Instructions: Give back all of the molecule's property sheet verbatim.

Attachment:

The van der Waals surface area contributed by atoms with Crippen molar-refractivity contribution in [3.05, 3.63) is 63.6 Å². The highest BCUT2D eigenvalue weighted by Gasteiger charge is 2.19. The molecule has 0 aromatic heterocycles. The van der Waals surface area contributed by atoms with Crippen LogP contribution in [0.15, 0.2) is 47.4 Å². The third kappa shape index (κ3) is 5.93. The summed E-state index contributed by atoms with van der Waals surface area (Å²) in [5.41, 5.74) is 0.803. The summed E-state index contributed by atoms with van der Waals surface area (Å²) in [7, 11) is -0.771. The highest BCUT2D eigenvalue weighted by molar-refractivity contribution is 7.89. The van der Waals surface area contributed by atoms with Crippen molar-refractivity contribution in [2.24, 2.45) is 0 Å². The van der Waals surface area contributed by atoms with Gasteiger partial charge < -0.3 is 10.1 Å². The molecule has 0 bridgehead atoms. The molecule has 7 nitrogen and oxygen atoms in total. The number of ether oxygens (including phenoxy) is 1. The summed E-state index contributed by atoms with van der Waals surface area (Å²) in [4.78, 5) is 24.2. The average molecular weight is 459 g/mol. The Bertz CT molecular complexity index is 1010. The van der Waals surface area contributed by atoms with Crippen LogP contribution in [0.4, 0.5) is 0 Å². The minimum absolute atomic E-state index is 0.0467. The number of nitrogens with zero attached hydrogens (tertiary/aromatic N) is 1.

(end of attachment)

The van der Waals surface area contributed by atoms with Crippen molar-refractivity contribution in [3.05, 3.63) is 63.6 Å². The highest BCUT2D eigenvalue weighted by Gasteiger charge is 2.19. The molecule has 0 aromatic heterocycles. The van der Waals surface area contributed by atoms with Crippen LogP contribution in [0.15, 0.2) is 47.4 Å². The third kappa shape index (κ3) is 5.93. The summed E-state index contributed by atoms with van der Waals surface area (Å²) in [5.41, 5.74) is 0.803. The summed E-state index contributed by atoms with van der Waals surface area (Å²) in [7, 11) is -0.771. The highest BCUT2D eigenvalue weighted by molar-refractivity contribution is 7.89. The van der Waals surface area contributed by atoms with Crippen molar-refractivity contribution in [2.24, 2.45) is 0 Å². The van der Waals surface area contributed by atoms with Gasteiger partial charge < -0.3 is 10.1 Å². The molecule has 0 bridgehead atoms. The molecule has 7 nitrogen and oxygen atoms in total. The number of ether oxygens (including phenoxy) is 1. The summed E-state index contributed by atoms with van der Waals surface area (Å²) in [4.78, 5) is 24.2. The average molecular weight is 459 g/mol. The Bertz CT molecular complexity index is 1010. The van der Waals surface area contributed by atoms with Crippen LogP contribution in [0.4, 0.5) is 0 Å². The minimum absolute atomic E-state index is 0.0467. The number of nitrogens with zero attached hydrogens (tertiary/aromatic N) is 1.